Weather conditions, surging demand, and declining supply have driven up the price of natural gas across the globe. With winter incoming and a decrease in demand nowhere in sight, things aren't likely to get better any time soon.

In Europe, natural gas prices are eight times higher than at this time last year, according to the Commodity Intelligence Services. In oil terms, natural gas is trading at $230 per barrel, up more than 130% since the start of September. Meanwhile, in East Asia, natural prices have risen by 85% to $204 per barrel

As a net exporter of natural gas, the U.S. hasn't seen the same price increases felt in other countries. Still, prices have increased to their highest point in 13 years, rising 47% since the beginning of August.

The increased cost of natural gas has led to an increase in the use and price of its alternatives: coal and oil. Along with being worse for the environment than natural gas, these alternatives may not be that much easier for energy companies to access.

In countries like India where coal is relied upon as a primary energy source, coal is now becoming scarce. Many coal-powered plants in India say they have enough coal to operate for two days or less. That increase in demand is expected to continue to inflate coal prices. Bank of America (BAC  ) predicts that the global benchmark for crude oil, Brent crude (BNO  ), could top $100, the highest price since 2014.

One of the key reasons for the increase in energy prices is the resurgence in demand being felt across the globe following the worst of the pandemic. That demand isn't likely to recede anytime soon. In fact, the incoming winter weather is likely to make things worse.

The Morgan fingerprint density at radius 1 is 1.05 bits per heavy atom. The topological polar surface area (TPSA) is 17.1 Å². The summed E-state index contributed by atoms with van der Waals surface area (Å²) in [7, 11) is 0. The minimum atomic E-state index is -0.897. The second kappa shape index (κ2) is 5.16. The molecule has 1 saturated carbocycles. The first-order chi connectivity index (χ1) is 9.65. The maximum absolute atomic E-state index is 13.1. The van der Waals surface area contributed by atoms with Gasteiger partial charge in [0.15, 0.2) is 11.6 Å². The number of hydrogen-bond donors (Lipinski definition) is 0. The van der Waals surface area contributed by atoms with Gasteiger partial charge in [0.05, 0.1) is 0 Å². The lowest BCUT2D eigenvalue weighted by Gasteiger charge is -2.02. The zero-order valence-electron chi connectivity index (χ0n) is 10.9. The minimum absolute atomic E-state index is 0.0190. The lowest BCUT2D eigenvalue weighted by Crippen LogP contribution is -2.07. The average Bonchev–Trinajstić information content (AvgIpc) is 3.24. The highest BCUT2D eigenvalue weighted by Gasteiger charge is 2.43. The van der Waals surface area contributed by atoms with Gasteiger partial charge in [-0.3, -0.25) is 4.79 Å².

"The current surge in European energy power prices is truly unique," a Société Générale energy analysts told the bank's clients this week. "Never before have power prices risen so far, so fast. And we are only a few days into autumn - temperatures are still mild."

Energy and geopolitics expert at the Center for Strategic and International Studies Nikos Tsafos told CNN that he thinks that the energy market has broken away from the fundamentals of supply and demand thanks to rising consumer anxiety.

"A lot of it is feeding off of fear about what the winter's going to look like," Tsafos said.

That fear hasn't been helped by a decline in Russian gas exports. In China, efforts to convert to green energy have already led to rolling blackouts.

Even in countries without blackouts, energy bills are expected to spike. Some governments are likely to place caps on energy prices or a ban on disconnections. The European Union has already received calls to ban utility disconnections.

"This price shock is an unexpected crisis at a critical juncture," Kadri Simson, E.U. energy chief, said. "The immediate priority should be to mitigate social impacts and protect vulnerable households."

Increasing natural gas prices are exacerbating overall inflation, as well. As mentioned above, inflation was already a concern thanks to the COVID-19 pandemic. According to Jim Burkhard, head of the IHS Markit's research on crude oil, energy, and mobility, there's "no immediate relief in sight."